Adverts and MPs praise the “buzz” of the workplace, but we all know the truth: offices are awful

Depressed workers, terrible bosses, infinite pettiness: why the end of office life is one of the few things worth celebrating about the pandemic.

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A few weeks, perhaps months, ago, employees at advertising agency ­McCann London sat down to work on a ­billboard. The campaign, for disinfectant brand Dettol, focused on “the little things we love” about office life. A dark green poster plastered around the London ­Underground in early September reveals what they came up with: “hearing an alarm”, “putting on a tie”, “plastic plants”, “buzzwords”, “CCing” and – perhaps most ­bafflingly of all – “taking a lift”.

On 3 September, the billboard went viral for all the wrong reasons, becoming a Twitter trending topic and making headlines in the Metro and Evening Standard after a user tweeted a picture of the ad. Irvine Welsh, author of Trainspotting, joined in the mockery, tastefully noting the tonal ­similarities to Rent Boy’s famous speech by simply tweeting, “Choose death”.

But I think the mockery is misplaced. I’ve counted, and the team at McCann London managed to come up with 20 things they like about the office, which is surely a world record. As an experiment, I’ve just stared at my kitchen wall for five minutes in an ­attempt to come up with something better. What do I like about offices? I’m not sure that, “When a colleague brings in their dog and/or a Colin the Caterpillar cake” would fill up a billboard.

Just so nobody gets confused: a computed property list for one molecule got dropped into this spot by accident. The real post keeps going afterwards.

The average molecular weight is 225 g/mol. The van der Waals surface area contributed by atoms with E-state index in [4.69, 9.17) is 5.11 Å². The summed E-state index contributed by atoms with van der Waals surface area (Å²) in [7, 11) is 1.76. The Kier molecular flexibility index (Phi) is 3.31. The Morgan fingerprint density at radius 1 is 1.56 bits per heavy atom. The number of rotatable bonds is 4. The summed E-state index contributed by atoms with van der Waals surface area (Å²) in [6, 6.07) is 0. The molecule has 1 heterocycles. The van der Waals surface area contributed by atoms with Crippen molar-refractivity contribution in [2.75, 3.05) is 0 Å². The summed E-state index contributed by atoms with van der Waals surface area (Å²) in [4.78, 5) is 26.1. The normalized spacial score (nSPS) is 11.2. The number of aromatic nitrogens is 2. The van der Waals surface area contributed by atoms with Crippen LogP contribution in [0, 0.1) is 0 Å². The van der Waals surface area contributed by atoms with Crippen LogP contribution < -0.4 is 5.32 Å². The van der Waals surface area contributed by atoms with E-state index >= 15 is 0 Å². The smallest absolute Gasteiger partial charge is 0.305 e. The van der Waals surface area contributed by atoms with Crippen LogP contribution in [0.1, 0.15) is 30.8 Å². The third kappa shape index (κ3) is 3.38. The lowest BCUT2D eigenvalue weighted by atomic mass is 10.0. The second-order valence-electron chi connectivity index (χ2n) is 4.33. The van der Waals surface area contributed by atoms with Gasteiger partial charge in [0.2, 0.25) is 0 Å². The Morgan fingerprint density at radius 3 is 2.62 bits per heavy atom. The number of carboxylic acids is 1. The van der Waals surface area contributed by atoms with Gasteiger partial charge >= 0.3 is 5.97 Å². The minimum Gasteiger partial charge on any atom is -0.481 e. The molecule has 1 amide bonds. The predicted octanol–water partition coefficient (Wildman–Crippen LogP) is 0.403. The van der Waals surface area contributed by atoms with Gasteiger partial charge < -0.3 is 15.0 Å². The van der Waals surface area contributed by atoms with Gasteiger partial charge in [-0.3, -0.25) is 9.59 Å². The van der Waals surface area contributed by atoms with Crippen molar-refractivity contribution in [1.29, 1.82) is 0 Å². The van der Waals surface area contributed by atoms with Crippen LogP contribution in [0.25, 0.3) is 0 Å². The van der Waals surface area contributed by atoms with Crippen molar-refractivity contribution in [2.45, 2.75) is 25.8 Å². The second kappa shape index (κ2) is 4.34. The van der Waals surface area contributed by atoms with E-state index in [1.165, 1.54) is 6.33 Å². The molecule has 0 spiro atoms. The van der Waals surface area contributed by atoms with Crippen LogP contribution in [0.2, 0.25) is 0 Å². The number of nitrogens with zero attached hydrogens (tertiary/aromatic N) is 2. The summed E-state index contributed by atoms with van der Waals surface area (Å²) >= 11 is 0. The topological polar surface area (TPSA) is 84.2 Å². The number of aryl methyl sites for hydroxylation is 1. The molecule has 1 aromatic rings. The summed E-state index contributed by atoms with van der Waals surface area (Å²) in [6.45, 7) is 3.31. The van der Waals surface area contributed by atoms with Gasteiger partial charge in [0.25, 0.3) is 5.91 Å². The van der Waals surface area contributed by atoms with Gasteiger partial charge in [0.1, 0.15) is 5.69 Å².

The Dettol ad is the latest example of offices being romanticised as the government tries to get us “back to work” (or more accurately, “back in black mesh swivel chairs”, as millions of people have in fact been working – and working hard – from home during the pandemic). Around the same time the “taking a lift is amazing!” Dettol ad was blowing up on social media, Jeremy Hunt told Sky News that people “need a bit of office banter” and praised the “buzz”, “fizz” and “excitement” of offices.

Offices only “fizz” once a year, and that’s when employees are each handed a third of a plastic cup of warm champagne to celebrate Christmas. As a freelancer whose office is a 13.5 tog duvet, I’m in the perfect position to admit what we all know but MPs and disinfectant brands don’t want to admit: offices are uniformly awful, and they may be the only casualty of this pandemic worth celebrating. (“Carol, could you find the plastic cups from last Christmas, please? They should be behind the leaking pipe and the stained mugs. No, we don’t have budget to buy more, give them a rinse.”)

The history of the modern office is fascinating, in that after everyone realised cubicles were depressing employees, open-plan spaces flourished, only for scientists to realise they made us depressed too. Three years before he died, designer Robert Propst, who invented office cubicles in the late Sixties, himself told the New York Times, “The cubicle-ising of people in modern corporations is monolithic insanity.” That same year, 1997, psychologists from the University of Calgary monitored Canadian ­employees as they moved into an open-plan office. Productivity plummeted, as did ­employee satisfaction.